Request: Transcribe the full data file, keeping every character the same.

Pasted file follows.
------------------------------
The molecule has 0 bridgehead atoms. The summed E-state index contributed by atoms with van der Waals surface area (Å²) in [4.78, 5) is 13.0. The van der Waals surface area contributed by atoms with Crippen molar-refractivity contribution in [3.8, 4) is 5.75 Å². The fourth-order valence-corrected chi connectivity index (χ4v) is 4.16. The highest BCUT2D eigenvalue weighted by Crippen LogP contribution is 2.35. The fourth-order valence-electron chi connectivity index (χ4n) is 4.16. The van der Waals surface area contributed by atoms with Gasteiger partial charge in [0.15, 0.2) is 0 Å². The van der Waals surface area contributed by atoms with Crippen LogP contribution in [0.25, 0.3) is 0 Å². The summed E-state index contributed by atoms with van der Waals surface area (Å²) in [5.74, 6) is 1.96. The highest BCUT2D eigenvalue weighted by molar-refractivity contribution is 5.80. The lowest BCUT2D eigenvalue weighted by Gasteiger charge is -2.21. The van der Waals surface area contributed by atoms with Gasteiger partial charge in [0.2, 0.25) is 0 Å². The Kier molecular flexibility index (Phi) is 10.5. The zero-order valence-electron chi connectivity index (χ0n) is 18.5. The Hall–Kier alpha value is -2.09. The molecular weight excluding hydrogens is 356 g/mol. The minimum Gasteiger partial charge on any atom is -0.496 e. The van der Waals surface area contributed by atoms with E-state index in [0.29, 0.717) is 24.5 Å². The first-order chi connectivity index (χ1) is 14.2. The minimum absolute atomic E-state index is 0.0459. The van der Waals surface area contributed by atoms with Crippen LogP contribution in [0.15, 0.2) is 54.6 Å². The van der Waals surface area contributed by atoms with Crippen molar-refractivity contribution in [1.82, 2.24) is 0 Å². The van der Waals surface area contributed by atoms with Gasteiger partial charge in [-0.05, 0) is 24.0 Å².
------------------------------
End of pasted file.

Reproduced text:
The molecule has 0 bridgehead atoms. The summed E-state index contributed by atoms with van der Waals surface area (Å²) in [4.78, 5) is 13.0. The van der Waals surface area contributed by atoms with Crippen molar-refractivity contribution in [3.8, 4) is 5.75 Å². The fourth-order valence-corrected chi connectivity index (χ4v) is 4.16. The highest BCUT2D eigenvalue weighted by Crippen LogP contribution is 2.35. The fourth-order valence-electron chi connectivity index (χ4n) is 4.16. The van der Waals surface area contributed by atoms with Gasteiger partial charge in [0.15, 0.2) is 0 Å². The van der Waals surface area contributed by atoms with Crippen LogP contribution in [0.25, 0.3) is 0 Å². The summed E-state index contributed by atoms with van der Waals surface area (Å²) in [5.74, 6) is 1.96. The highest BCUT2D eigenvalue weighted by molar-refractivity contribution is 5.80. The lowest BCUT2D eigenvalue weighted by Gasteiger charge is -2.21. The van der Waals surface area contributed by atoms with Gasteiger partial charge in [0.2, 0.25) is 0 Å². The Kier molecular flexibility index (Phi) is 10.5. The zero-order valence-electron chi connectivity index (χ0n) is 18.5. The Hall–Kier alpha value is -2.09. The molecular weight excluding hydrogens is 356 g/mol. The minimum Gasteiger partial charge on any atom is -0.496 e. The van der Waals surface area contributed by atoms with E-state index in [0.29, 0.717) is 24.5 Å². The first-order chi connectivity index (χ1) is 14.2. The minimum absolute atomic E-state index is 0.0459. The van der Waals surface area contributed by atoms with Crippen LogP contribution in [0.15, 0.2) is 54.6 Å². The van der Waals surface area contributed by atoms with Crippen molar-refractivity contribution in [1.82, 2.24) is 0 Å². The van der Waals surface area contributed by atoms with Gasteiger partial charge in [-0.05, 0) is 24.0 Å².